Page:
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2 of 2 people found the following review helpful
on September 9, 2012
Do you want to grow revenue? Then you'll need to close new business.

If your reps aren't bringing in enough new business, it could be that they forgot, or never knew how to develop new business. In his hot-off-the press book , "New Sales. Simplified." Mike Weinberg puts forth an interesting proposition as to the underlying causes. In fact, he offers a "not-so-sweet 16" top reasons why reps fail at new business development.

There is one reason as to why so few reps know how to hunt for new business, however, that I find to be the most intriguing. Mike contends that because many of today's sales reps began their career during times of economic prosperity. They simply never had to learn how. During the whole of the `90s and between 2002-2007 most sales organizations benefited from high demand for their products and services. Salespeople could get away with being reactive.

Of course, we're dealing with a very different environment today.

Reps must proactively hunt for new business. Hunting takes certain skill sets and certain personality types. Reps who are great at relationship management, customer service, problem solving, and client retention are not necessarily successful hunters. That's why they are referred to as "farmers." Farming is equivalent to account management and it requires a service mentality. While both hunters and farmers are always needed, and both new accounts and current accounts are important, if you want to grow revenue in today's environment you'll need a large army of well-trained hunters and a smaller contingent of farmers. And that's where "New Sales. Simplified." comes in.

After his ten-year run as a successful sales hunter Mike spent the next ten years and fifty client engagements developing, road-testing, revising and refining his New Sales Driver framework comprised of 3 essential components:

1. Select targets
2. Create and deploy weapons
3. Plan and execute the attack

In "New Sales. Simplified." he goes into specific details on how to accomplish each task. To start with, you must ask an essential two-part question: Where is the business going to come from and who should I pursue? Launching an attack without a clear vision of your target is not a good strategy.

Mike makes a very important point about the process of selecting target accounts. It is a rare opportunity to be strategic. He states "It's surprising how often senior executives or even first-line sales managers take for granted that their people are working the right accounts. Choosing our target accounts, which effectively also means how we should be investing our time, is one of the few truly strategic things we do in sales."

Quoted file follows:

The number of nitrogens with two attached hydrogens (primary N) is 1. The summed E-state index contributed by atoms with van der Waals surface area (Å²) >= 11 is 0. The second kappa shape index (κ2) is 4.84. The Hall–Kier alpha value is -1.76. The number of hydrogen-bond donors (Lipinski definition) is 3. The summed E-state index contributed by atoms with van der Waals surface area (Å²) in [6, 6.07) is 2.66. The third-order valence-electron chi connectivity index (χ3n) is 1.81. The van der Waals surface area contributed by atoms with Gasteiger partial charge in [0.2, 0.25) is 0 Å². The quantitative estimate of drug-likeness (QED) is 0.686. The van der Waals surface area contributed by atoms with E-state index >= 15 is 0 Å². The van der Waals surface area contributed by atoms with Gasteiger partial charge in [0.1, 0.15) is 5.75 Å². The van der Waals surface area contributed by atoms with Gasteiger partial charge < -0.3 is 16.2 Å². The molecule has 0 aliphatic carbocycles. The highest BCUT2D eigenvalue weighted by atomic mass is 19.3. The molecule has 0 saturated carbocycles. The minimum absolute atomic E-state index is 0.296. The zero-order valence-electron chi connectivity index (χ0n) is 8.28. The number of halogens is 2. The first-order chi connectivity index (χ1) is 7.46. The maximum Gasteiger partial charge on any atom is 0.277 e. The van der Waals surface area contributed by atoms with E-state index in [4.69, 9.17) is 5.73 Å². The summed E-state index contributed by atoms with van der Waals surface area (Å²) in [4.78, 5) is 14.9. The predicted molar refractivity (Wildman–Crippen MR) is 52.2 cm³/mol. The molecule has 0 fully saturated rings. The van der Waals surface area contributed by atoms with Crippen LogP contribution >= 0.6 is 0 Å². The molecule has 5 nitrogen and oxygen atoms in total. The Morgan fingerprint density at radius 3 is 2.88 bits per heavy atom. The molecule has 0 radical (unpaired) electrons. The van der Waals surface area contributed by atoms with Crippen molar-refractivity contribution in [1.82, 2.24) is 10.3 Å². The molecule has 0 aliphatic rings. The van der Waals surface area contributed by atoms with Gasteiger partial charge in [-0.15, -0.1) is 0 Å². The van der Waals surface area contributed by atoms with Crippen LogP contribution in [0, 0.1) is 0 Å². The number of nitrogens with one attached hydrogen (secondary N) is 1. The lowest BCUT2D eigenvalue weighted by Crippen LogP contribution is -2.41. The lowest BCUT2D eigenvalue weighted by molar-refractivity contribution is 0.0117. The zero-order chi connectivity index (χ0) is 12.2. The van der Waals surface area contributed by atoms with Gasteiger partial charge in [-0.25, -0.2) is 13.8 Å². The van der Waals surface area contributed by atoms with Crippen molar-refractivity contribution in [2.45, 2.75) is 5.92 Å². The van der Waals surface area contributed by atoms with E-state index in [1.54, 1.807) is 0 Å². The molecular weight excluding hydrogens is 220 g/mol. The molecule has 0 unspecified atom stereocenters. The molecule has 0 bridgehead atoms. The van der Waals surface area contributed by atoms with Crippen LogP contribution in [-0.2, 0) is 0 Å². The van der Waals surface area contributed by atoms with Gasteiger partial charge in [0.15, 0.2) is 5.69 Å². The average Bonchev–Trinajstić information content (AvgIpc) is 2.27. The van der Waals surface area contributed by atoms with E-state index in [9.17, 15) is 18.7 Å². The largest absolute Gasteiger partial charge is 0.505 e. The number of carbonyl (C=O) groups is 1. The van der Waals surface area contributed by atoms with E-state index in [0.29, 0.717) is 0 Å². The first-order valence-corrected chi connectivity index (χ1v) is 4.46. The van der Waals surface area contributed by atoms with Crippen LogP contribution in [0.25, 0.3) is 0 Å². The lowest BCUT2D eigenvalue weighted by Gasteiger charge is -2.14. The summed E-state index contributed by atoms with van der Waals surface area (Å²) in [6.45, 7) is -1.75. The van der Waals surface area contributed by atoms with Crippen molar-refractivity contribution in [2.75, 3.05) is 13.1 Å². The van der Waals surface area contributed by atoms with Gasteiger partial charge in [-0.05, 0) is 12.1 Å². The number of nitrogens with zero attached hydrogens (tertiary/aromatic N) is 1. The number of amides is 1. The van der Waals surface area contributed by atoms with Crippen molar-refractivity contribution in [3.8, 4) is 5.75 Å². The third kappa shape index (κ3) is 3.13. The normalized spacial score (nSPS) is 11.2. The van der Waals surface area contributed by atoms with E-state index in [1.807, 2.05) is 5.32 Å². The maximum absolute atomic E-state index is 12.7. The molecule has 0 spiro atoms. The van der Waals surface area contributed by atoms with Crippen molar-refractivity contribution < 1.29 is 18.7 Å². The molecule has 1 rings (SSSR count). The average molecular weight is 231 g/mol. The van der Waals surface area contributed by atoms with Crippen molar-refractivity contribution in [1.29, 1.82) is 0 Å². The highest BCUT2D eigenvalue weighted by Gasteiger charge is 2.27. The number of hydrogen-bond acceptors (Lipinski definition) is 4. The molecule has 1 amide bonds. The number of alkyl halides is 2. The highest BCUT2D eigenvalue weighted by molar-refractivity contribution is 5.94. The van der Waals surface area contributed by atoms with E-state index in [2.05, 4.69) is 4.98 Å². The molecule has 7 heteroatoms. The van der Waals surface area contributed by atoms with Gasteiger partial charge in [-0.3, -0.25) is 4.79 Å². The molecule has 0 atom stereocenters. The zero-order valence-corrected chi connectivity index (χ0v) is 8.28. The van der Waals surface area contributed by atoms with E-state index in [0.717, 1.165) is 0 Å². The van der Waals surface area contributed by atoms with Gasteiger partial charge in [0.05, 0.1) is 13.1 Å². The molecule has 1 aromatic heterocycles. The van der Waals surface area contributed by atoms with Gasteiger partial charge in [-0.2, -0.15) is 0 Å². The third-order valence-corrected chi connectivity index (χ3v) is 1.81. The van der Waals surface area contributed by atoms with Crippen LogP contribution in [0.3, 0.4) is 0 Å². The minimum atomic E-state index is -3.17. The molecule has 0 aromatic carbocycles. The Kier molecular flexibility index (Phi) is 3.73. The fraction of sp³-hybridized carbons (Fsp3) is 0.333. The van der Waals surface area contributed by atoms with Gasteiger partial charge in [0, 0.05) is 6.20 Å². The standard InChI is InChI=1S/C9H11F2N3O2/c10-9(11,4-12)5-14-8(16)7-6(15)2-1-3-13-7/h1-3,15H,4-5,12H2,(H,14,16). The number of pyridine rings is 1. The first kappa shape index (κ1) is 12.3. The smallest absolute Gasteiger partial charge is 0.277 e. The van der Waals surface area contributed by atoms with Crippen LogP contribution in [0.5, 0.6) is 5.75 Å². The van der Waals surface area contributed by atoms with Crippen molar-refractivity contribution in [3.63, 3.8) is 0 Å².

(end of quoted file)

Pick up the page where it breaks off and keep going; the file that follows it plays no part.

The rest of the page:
It is not enough, he points out, to collect a pile of folders, trade publications, local business lists, and printouts from various databases. Instead, Reps need to create a real, workable, list based on analysis and a well-reasoned thought process. Mike explains exactly how to do this in "New Sales. Simplified."

Once you have your targeted list, you can move on to step two which is to consider what's in your arsenal. Mike offers suggestions on many weapons including social media, email, digital marketing, and content. The most important weapons, however, are the sales story, and the sales call. The chapter on creating and delivering a powerful sales story, alone, is worth the price of the book.

Mike delivers something else that many sales books lack...hard-hitting advice that may seem contrarian. For instance, when it comes to calling into an account to score an appointment, Mike advises to "Stop overqualifying!" He goes on to explain his view, "If we're proactively calling target accounts, the decision has already been made that we want to see them face-to-face."

It is a targeted account for a reason. Get the meeting. Then prepare yourself properly to conduct the most successful meeting possible. Mike's advice also shines in this area. He reveals great techniques for structuring the call, delivering the power statement, and asking questions designed for specific objectives.

The cover of "New Sales. Simplified." boldly proclaims that the book is "the essential handbook for prospecting and new business development" and it doesn't disappoint. If you need to hunt for new business and aren't sure the best way to plan your attack and attack your plan, then this book is for you. If you manage a sales team that needs to elevate their new business performance to new heights, then do yourself and your team a favor and get a copy for everyone.